Women cryptologists of World War II honored on Oct. 18 U.S. stamp
By David Hartwig
The United States Postal Service honors women cryptologists of World War II with an Oct. 18 stamp issue.
The first-day ceremony for the nondenominated (60¢) Women Cryptologists of World War II commemorative forever stamp will take place Tuesday, Oct. 18, at 11 a.m. at the National Cryptologic Museum, 8290 Colony Seven Road in Annapolis Junction, Md.
A registration form for the ceremony is available online.
“During World War II, some 11,000 women helped to process and decipher an endless stream of enemy military messages,” the USPS said. “Both frustrating and exhilarating, their work was one of the conflict’s best-kept secrets.
“These women helped break and decipher the encryption systems that revealed vital shipping and diplomatic messages, built the machines that allowed cryptologists to break encrypted messages and performed many other duties.”
The stamp art features an image from a recruitment poster for Women Accepted for Volunteer Emergency Service (WAVES) and letters from the Purple code used by the Japanese government to encrypt diplomatic messages.
“Established in July 1942, the WAVES (Women Accepted for Volunteer Emergency Service) were part of the U.S. Naval Reserve,” the USPS said. “The key to the Purple code was discovered by a female cryptologist with the U.S. Army’s Signal Intelligence Service.”
Congress established WAVES as a branch of the U.S. Navy on July 30, 1942, in an effort to have women serve in support positions and make men more available for combat positions.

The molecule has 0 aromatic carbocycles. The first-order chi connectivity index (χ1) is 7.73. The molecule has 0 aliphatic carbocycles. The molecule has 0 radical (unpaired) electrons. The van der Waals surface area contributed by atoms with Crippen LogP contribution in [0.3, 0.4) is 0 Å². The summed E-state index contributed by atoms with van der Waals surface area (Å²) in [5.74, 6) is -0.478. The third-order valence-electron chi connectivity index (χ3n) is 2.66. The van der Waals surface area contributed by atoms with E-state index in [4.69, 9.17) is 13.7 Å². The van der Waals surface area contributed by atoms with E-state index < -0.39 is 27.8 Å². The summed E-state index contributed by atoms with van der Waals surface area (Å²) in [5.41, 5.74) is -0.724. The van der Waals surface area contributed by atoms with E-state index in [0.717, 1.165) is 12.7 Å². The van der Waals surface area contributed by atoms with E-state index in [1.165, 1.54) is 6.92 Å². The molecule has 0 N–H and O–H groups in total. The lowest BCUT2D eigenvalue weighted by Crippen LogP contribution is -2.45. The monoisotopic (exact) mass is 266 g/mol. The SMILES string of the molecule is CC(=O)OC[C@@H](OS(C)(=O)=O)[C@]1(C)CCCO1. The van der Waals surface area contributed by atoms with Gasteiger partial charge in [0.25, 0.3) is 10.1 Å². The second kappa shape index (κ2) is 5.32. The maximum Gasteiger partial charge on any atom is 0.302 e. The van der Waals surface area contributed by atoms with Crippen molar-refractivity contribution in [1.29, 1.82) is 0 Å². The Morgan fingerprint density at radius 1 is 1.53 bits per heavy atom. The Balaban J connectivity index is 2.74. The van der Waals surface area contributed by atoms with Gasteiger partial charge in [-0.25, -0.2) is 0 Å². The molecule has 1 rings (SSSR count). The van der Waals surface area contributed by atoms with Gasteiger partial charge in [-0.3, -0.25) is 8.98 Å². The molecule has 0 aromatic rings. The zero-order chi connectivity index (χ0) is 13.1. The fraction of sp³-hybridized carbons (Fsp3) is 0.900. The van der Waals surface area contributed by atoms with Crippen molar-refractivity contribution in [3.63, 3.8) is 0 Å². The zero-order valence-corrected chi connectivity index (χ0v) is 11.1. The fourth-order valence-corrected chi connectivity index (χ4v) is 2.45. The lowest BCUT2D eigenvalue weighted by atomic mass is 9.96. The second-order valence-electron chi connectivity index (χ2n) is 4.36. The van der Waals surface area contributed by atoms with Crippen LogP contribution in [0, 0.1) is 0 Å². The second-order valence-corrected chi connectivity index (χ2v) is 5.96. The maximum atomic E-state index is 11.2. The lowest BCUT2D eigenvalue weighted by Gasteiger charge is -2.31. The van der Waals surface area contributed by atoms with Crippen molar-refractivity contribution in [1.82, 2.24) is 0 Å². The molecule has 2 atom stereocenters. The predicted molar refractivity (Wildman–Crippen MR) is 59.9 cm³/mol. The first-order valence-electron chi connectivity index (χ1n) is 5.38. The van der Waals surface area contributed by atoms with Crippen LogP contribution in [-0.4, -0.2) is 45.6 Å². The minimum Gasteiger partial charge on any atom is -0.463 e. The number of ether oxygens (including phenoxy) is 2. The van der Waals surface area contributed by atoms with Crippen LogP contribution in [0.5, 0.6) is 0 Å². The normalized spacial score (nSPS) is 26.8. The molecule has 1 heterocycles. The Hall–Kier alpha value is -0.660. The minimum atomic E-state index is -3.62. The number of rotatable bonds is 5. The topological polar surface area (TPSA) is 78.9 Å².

About 90,000 women served in WAVES during World War II, according to an article published Sept. 14, 2020, on the Smithsonian’s National Air and Space Museum website.
Members of WAVES enjoyed full military status, unlike the women’s unit of the Army. WAVES gained permanent status in the Navy in 1948 and continued as a separate branch until the armed forces became integrated in 1972.
In Sharing the Burden: Women in Cryptology during World War II, a publication offered as part of the National Security Agency’s history program, author Jennifer Wilcox discussed how women serving as cryptologists in WAVES maintained secrecy while working on cryptanalytic Bombes, machines that were used to break coded German messages.
“Each woman was given a wiring diagram for one side of the two-sided rotor,” Wilcox said. “She spent her eight-hour shift soldering wires to rotors. Another WAVE soldered the other side. This arrangement maintained the secrecy of the rotor wirings. No WAVE would have knowledge of both sides of any rotor.”
This work by members of the WAVES helped to decipher German codes, and work from a woman hired by the U.S. Army’s Signal Intelligence Service (SIS) helped to break the Purple code used by the Japanese government.
According to an article published March 29, 2018, on the Smithsonian’s National Air and Space Museum website, the Signal Intelligence Service hired Genevieve Grotjan after she was unable to find employment as a math teacher despite her degree in mathematics.
The Signal Intelligence Service assigned Grotjan to a team of code breakers tasked with breaking the Purple code, which the Smithsonian’s article calls “the most challenging Japanese diplomatic code to date.”
Grotjan found the key to breaking the code in 1940, after the team had ...
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